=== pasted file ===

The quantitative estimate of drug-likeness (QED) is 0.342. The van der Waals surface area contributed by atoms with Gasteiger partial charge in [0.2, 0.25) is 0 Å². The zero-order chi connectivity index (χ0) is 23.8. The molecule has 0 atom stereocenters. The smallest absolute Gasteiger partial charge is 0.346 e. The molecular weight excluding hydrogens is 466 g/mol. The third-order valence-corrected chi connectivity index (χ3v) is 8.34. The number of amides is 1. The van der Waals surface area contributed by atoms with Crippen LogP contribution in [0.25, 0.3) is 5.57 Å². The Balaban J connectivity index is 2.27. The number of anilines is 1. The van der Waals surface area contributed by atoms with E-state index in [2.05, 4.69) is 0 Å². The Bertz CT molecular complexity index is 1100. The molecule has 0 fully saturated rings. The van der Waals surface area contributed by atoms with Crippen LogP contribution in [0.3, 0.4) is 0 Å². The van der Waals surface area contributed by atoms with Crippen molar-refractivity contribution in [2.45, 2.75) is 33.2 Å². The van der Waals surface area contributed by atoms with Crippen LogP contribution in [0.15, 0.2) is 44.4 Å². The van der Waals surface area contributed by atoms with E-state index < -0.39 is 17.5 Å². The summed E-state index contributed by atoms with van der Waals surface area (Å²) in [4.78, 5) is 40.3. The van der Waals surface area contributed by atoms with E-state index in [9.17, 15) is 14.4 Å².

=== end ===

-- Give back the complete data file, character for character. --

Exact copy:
The quantitative estimate of drug-likeness (QED) is 0.342. The van der Waals surface area contributed by atoms with Gasteiger partial charge in [0.2, 0.25) is 0 Å². The zero-order chi connectivity index (χ0) is 23.8. The molecule has 0 atom stereocenters. The smallest absolute Gasteiger partial charge is 0.346 e. The molecular weight excluding hydrogens is 466 g/mol. The third-order valence-corrected chi connectivity index (χ3v) is 8.34. The number of amides is 1. The van der Waals surface area contributed by atoms with Crippen LogP contribution in [0.25, 0.3) is 5.57 Å². The Balaban J connectivity index is 2.27. The number of anilines is 1. The van der Waals surface area contributed by atoms with E-state index in [2.05, 4.69) is 0 Å². The Bertz CT molecular complexity index is 1100. The molecule has 0 fully saturated rings. The van der Waals surface area contributed by atoms with Crippen LogP contribution in [0.3, 0.4) is 0 Å². The van der Waals surface area contributed by atoms with Crippen molar-refractivity contribution in [2.45, 2.75) is 33.2 Å². The van der Waals surface area contributed by atoms with Crippen LogP contribution in [0.15, 0.2) is 44.4 Å². The van der Waals surface area contributed by atoms with E-state index < -0.39 is 17.5 Å². The summed E-state index contributed by atoms with van der Waals surface area (Å²) in [4.78, 5) is 40.3. The van der Waals surface area contributed by atoms with E-state index in [9.17, 15) is 14.4 Å².